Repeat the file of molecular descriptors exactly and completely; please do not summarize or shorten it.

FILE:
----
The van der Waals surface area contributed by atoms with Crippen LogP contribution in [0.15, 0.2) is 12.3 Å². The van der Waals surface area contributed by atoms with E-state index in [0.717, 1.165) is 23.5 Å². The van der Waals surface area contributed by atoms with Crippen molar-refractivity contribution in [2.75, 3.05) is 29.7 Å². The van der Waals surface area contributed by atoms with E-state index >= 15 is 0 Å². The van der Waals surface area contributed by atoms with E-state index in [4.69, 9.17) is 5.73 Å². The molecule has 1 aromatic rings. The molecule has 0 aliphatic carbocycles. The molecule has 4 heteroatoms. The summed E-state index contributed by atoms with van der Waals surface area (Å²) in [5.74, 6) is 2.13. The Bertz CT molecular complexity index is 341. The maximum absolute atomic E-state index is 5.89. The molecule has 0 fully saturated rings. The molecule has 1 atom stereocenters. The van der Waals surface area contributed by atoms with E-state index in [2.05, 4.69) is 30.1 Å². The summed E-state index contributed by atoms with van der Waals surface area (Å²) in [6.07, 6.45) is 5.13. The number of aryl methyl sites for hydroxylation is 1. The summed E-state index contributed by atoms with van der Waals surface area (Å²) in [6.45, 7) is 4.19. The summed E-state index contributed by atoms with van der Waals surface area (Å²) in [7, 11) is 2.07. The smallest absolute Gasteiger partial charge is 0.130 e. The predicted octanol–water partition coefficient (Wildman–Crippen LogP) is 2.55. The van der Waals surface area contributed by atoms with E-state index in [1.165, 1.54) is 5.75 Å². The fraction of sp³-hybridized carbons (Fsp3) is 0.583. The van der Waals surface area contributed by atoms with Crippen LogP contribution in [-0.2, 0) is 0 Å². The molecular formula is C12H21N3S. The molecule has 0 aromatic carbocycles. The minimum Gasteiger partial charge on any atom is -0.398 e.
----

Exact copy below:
The van der Waals surface area contributed by atoms with Crippen LogP contribution in [0.15, 0.2) is 12.3 Å². The van der Waals surface area contributed by atoms with E-state index in [0.717, 1.165) is 23.5 Å². The van der Waals surface area contributed by atoms with Crippen molar-refractivity contribution in [2.75, 3.05) is 29.7 Å². The van der Waals surface area contributed by atoms with E-state index >= 15 is 0 Å². The van der Waals surface area contributed by atoms with E-state index in [4.69, 9.17) is 5.73 Å². The molecule has 1 aromatic rings. The molecule has 0 aliphatic carbocycles. The molecule has 4 heteroatoms. The summed E-state index contributed by atoms with van der Waals surface area (Å²) in [5.74, 6) is 2.13. The Bertz CT molecular complexity index is 341. The maximum absolute atomic E-state index is 5.89. The molecule has 0 fully saturated rings. The molecule has 1 atom stereocenters. The van der Waals surface area contributed by atoms with E-state index in [2.05, 4.69) is 30.1 Å². The summed E-state index contributed by atoms with van der Waals surface area (Å²) in [6.07, 6.45) is 5.13. The number of aryl methyl sites for hydroxylation is 1. The summed E-state index contributed by atoms with van der Waals surface area (Å²) in [6.45, 7) is 4.19. The summed E-state index contributed by atoms with van der Waals surface area (Å²) in [7, 11) is 2.07. The smallest absolute Gasteiger partial charge is 0.130 e. The predicted octanol–water partition coefficient (Wildman–Crippen LogP) is 2.55. The van der Waals surface area contributed by atoms with E-state index in [1.165, 1.54) is 5.75 Å². The fraction of sp³-hybridized carbons (Fsp3) is 0.583. The van der Waals surface area contributed by atoms with Crippen LogP contribution in [-0.2, 0) is 0 Å². The molecular formula is C12H21N3S. The molecule has 0 aromatic carbocycles. The minimum Gasteiger partial charge on any atom is -0.398 e.